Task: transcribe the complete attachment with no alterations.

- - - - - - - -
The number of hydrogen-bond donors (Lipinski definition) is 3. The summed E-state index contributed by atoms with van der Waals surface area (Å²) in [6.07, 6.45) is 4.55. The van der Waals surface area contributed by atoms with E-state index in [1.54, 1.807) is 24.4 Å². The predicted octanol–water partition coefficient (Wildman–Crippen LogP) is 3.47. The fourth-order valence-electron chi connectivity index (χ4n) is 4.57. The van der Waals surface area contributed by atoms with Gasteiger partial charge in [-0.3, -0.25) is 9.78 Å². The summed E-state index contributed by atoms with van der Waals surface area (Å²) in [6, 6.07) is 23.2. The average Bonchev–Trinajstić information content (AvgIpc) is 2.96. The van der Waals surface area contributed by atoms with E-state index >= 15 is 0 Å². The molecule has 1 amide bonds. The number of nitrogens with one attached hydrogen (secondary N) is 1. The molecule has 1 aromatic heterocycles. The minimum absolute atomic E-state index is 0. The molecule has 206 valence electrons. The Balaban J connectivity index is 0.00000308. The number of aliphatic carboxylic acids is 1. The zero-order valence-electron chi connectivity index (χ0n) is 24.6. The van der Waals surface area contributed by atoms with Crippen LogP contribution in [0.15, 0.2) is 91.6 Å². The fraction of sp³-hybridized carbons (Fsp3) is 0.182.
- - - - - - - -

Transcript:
The number of hydrogen-bond donors (Lipinski definition) is 3. The summed E-state index contributed by atoms with van der Waals surface area (Å²) in [6.07, 6.45) is 4.55. The van der Waals surface area contributed by atoms with E-state index in [1.54, 1.807) is 24.4 Å². The predicted octanol–water partition coefficient (Wildman–Crippen LogP) is 3.47. The fourth-order valence-electron chi connectivity index (χ4n) is 4.57. The van der Waals surface area contributed by atoms with Gasteiger partial charge in [-0.3, -0.25) is 9.78 Å². The summed E-state index contributed by atoms with van der Waals surface area (Å²) in [6, 6.07) is 23.2. The average Bonchev–Trinajstić information content (AvgIpc) is 2.96. The van der Waals surface area contributed by atoms with E-state index >= 15 is 0 Å². The molecule has 1 amide bonds. The number of nitrogens with one attached hydrogen (secondary N) is 1. The molecule has 1 aromatic heterocycles. The minimum absolute atomic E-state index is 0. The molecule has 206 valence electrons. The Balaban J connectivity index is 0.00000308. The number of aliphatic carboxylic acids is 1. The zero-order valence-electron chi connectivity index (χ0n) is 24.6. The van der Waals surface area contributed by atoms with Crippen LogP contribution in [0.15, 0.2) is 91.6 Å². The fraction of sp³-hybridized carbons (Fsp3) is 0.182.